What would it take for you to stay in your job longer?
Has anyone really ever used the information collected in an exit interview? Asking an employee why they are leaving is a great idea in theory. But in reality, exit interviews seem to be a compliance tick on a HR file.
A better idea, and one that makes a lot of good sense is the concept of conducting “stay interviews”.
A stay interview is a way for you to gather actionable information about what your employees’ value and what may need to be changed, so your best and brightest stay with you longer.
With talent retention a major challenge for all of us, asking staff to share what will keep an employee in your business and what will cause them to leave, is a simple and powerful retention strategy.
The information you gather during the stay interviews will help you to identify any patterns or key issues that if you fix now, will prevent you losing great staff.
How to conduct stay interviews
- Check: Is there trust and open communication culture in your business?
Can you handle open and honest feedback from your team? If you do not; have a culture of trust and open communication in your organisation, then stay interviews may not be for your team just yet.
Unfortunately, when trust and open communication is lacking, stay interviews can give you misleading or unhelpful information.
Also, if manager finds it difficult to stay objective when hearing other people’s perspectives, then the stay interviews can put you in a conflict situation which would make the activity less beneficial for you and your team.
If this is something you want to work on, let me know and we can do some executive coaching together to build you leadership capability in this area.
- Start off simply
Assuming your team communication is good, prepare a couple of questions and start your interviews with your high performers. If they are excelling in your organisation, by understanding what works for them, it may help you unlock the potential in others.
Keep the conversation open and positive, you could start off with an opening line something like this:
Thanks for taking the time to have this discussion.
As one of our key employees, I want to ask some simple questions that can help me to understand what you enjoy about working here and what would cause you to stay in your current role.
Then learn why they stay by asking:
- What do you look forward to at work every day?
- What motivates you to stay in the business?
- What drives you to succeed in your role?
And then learn why they’d leave by asking:
- What do you dread about work every day?
- What’s missing for you in this job?
- Is there anything that makes you want to leave?
Finally, ask “what can I do to make you experience better” and let the employee do all the talking.
You might need to dust off your old deep listening workshop notes and remember to use the 30/70 rule – you speak 30% of the time while your employee speaks for 70% of the time.
You are gathering information from another person’s perspective and it will most likely be different to your own. Your goal is to gather valuable information, not judge the answers. Stay interviews are not the right time to defend yourself or your business against your employee’s perceptions.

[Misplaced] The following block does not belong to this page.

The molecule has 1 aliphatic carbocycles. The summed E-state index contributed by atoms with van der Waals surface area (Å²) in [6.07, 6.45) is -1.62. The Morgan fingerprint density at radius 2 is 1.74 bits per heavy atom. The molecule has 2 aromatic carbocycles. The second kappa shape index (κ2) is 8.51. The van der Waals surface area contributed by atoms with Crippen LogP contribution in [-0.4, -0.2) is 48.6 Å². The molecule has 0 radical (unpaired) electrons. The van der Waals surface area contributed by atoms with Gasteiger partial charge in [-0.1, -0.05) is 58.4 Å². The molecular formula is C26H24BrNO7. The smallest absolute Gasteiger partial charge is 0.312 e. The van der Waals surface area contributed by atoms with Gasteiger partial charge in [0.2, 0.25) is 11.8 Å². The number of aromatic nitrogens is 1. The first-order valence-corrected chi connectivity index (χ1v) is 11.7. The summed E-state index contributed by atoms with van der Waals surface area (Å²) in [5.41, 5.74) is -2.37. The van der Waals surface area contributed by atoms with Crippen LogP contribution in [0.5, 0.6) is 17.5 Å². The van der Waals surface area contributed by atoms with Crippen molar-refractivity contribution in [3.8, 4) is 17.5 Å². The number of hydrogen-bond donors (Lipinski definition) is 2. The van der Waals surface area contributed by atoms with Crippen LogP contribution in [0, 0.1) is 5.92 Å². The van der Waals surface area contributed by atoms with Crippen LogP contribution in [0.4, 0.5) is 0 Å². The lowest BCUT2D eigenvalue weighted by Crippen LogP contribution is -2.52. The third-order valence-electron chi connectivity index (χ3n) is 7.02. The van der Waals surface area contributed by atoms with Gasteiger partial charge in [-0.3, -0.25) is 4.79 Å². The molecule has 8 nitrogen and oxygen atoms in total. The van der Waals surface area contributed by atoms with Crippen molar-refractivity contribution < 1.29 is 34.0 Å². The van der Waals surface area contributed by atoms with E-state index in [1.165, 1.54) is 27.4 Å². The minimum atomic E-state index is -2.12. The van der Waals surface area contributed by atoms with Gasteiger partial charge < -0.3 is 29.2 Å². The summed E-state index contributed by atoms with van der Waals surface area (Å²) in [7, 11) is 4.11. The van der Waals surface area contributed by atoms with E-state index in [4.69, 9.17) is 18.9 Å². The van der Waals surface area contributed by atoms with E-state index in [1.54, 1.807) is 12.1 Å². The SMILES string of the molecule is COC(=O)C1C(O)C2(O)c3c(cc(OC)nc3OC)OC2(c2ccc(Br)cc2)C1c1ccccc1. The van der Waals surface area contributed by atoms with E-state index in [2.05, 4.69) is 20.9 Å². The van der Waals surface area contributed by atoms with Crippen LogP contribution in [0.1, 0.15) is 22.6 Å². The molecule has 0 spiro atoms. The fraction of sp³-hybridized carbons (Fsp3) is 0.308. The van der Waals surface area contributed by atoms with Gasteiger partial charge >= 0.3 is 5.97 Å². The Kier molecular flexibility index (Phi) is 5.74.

At the end of the interview, you should have an understanding of what drives your employee/s, what engages them in their work, why they stay in business and what might cause them to leave.
Improving morale through stay interviews
Using the information you have gathered in your stay interviews, you can correct problems and resolve issues before they become the reason key employees’ leave.
As your staff see you address their needs and concerns their morale and motivation will improve.
Stay interviews show that you care about what motivates your staff and that you are serious about improving the work environment. Both huge factors in retaining talent these days.
When done correctly, stay interviews can have a measurable and positive impact on your employee retention and engagement rates. The key is to use the information that you collect and act on what your employees have to say.
Until next month,
HR Strategy and Leadership Coaching
Our human resources article this month has been contributed by Andrea Tunjic (CAHRI)
Andrea is an award winning Leadership and Human Resources Strategist.
With a diverse career spanning 25 years in the people management space, Andrea has earned a 360 degree perspective on work. She started out as a union official, has worked as a senior HR manager, lead her own small businesses, consults in all aspects of people leadership and business improvement strategies to organizations throughout Australia and has written a book on the topic called People Power.
She is also the creator of a range of online leadership courses aimed at helping managers become more effective leaders and teams to Vibe Up. She is also the is the developer of ICoachMe, a self-coaching process
that has been recognised by the International Coaching Federation. Andrea’ s approach to people management is engaging, knowledgeable and practical with an unwavering commitment to empowering staff and leaders to work to their best, resolve problems well and enable them to become happier, more empowered and more successful at work